In particular, the OCC mentioned Operation Choke Point, dating from the Obama Administration, in which it was alleged that certain regulators, not including the OCC, had pressured banks to terminate their business relationships with payday lenders. It also noted a letter that it had received from the Alaska Congressional delegation that discussed decisions by several banks to stop lending to new oil and gas projects in the Arctic. Upon receiving that letter, the OCC requested information from several large banks in order to evaluate their criteria for denying access to financial services. The OCC further stated that certain banks had ceased providing lending and advisory services to coal-mining, coal-fired electricity generation, and oil exploration customers, and such banks intended to make exceptions only when certain non-financial criteria were met, such as whether the country in which a project is located had committed to international climate agreements and whether the project controls carbon emissions adequately. The OCC criticized such actions, declaring that neither it nor banks themselves are capable of evaluating risks unrelated to credit and operational risk.
The Fair Access Proposal would be a significant development in the scope of OCC regulation, and, as noted above, would have the force of law, thus subjecting Covered Banks to potential enforcement actions for noncompliance. The OCC grounded the proposal in the statutory changes to the National Bank Act made by the the Dodd-Frank Wall Street Reform and Consumer Protection Act of 2010 (Dodd-Frank Act).
In particular, Title III of the Dodd-Frank Act revised the OCC’s mission statement set forth in the National Bank Act by charging the OCC with, among other purposes, “assuring . . . fair access to financial services.” The OCC stated that the concept of “fair access” as used in Title III includes a right of individual bank customers to have access to financial services based on their individual characteristics and not on their membership in a particular customer category. It further stated that as the agency charged by Congress with implementing the National Bank Act, its interpretation of “fair access” was entitled to judicial deference. The OCC also indicated that during the Obama Administration, it had previously focused on individualized customer risk assessments in precedents involving the banking and debanking of money services businesses and correspondent banks, and thus the Fair Lending Proposal was not a novel approach.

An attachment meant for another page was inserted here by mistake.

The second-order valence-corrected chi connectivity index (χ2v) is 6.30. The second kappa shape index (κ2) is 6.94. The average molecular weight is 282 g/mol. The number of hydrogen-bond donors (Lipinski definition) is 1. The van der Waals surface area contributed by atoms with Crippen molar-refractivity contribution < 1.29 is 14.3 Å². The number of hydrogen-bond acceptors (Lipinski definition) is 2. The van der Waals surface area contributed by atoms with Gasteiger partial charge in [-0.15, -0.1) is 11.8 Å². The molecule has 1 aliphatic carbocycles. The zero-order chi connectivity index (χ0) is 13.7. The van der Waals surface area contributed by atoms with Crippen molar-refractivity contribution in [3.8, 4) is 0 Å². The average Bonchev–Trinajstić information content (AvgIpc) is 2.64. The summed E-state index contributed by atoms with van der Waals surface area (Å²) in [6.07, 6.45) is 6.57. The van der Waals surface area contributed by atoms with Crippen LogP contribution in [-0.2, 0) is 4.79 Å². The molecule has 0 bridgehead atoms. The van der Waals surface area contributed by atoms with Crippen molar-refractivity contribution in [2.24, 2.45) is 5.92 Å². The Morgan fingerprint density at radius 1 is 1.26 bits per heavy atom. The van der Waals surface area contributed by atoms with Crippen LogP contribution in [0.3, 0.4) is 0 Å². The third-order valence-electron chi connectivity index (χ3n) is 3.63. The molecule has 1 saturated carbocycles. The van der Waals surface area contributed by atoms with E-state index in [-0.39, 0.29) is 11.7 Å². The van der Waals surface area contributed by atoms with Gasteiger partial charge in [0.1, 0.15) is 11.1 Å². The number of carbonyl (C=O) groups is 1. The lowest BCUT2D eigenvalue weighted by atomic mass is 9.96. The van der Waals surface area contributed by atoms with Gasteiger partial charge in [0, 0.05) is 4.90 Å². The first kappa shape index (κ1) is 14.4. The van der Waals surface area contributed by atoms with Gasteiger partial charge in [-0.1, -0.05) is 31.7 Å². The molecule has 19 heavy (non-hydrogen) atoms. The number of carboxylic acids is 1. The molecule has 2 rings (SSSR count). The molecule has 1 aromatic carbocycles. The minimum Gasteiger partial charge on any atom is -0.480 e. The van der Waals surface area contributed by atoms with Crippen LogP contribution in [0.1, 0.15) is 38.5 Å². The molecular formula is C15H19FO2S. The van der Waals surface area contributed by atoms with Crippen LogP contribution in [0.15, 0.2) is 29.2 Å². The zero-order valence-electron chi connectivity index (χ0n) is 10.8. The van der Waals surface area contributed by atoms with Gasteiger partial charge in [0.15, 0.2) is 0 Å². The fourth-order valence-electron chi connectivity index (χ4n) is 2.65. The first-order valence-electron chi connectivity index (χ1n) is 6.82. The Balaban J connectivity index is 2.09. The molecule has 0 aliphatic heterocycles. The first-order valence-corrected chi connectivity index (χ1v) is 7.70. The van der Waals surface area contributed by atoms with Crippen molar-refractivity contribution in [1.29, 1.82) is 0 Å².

The Fair Lending Proposal has a relatively short, 45-day comment period that expires on January 4, 2021. This may reflect that fact that Comptrollers of the Currency may be dismissed by a President without cause, and therefore Acting Comptroller Brooks’ remaining tenure at the OCC may be short after President-elect Biden is inaugurated, notwithstanding that Mr. Brooks was recently nominated by President Trump for a full term as Comptroller. It is therefore reasonable to view the Fair Lending Proposal as seeking to head off, or at least restrict, certain actions by the incoming Biden Administration. Prior to the election, for example, Democratic policy papers advocated for an increased focus on climate change by the banking regulators, and there are other industries where a change in Administrations will mean heightened scrutiny. For this reason, it bears watching whether the OCC’s interpretation of “fair access” in the Dodd-Frank Act ultimately becomes law.
 OCC, Notice of Proposed Rule Making: Access to Financial Services (November 20, 2020), available at https://www.occ.gov/news-issuances/federal-register/2020/nr-occ-2020-156a.pdf.
The following Gibson Dunn lawyers assisted in preparing this client update: Arthur S. Long and Samantha J. Ostrom.
Gibson Dunn’s lawyers are available to assist in addressing any questions you may have regarding these developments. Please contact the Gibson Dunn lawyer with whom you usually work in the firm’s Financial Institutions practice group, or the following:
Arthur S. Long – New York (+1 212-351-2426, email@example.com)
Matthew L. Biben – New York (+1 212-351-6300, firstname.lastname@example.org)
Michael D. Bopp – Washington, D.C. (+1 202-955-8256, email@example.com)
Stephanie Brooker – Washington, D.C. (+1 202-887-3502, firstname.lastname@example.org)
M. Kendall Day – Washington, D.C. (+1 202-955-8220, email@example.com)
Mylan L. Denerstein – New York (+1 212-351- 3850, firstname.lastname@example.org)
Jeffrey L. Steiner – Washington, D.C. (+1 202-887-3632, email@example.com)
Benjamin B. Wagner – Palo Alto (+1 650-849-5395, firstname.lastname@example.org)
James O. Springer – New York (+1 202-887-3516, email@example.com)
Samantha J. Ostrom – Washington, D.C. (+1 202-955-8249, firstname.lastname@example.org)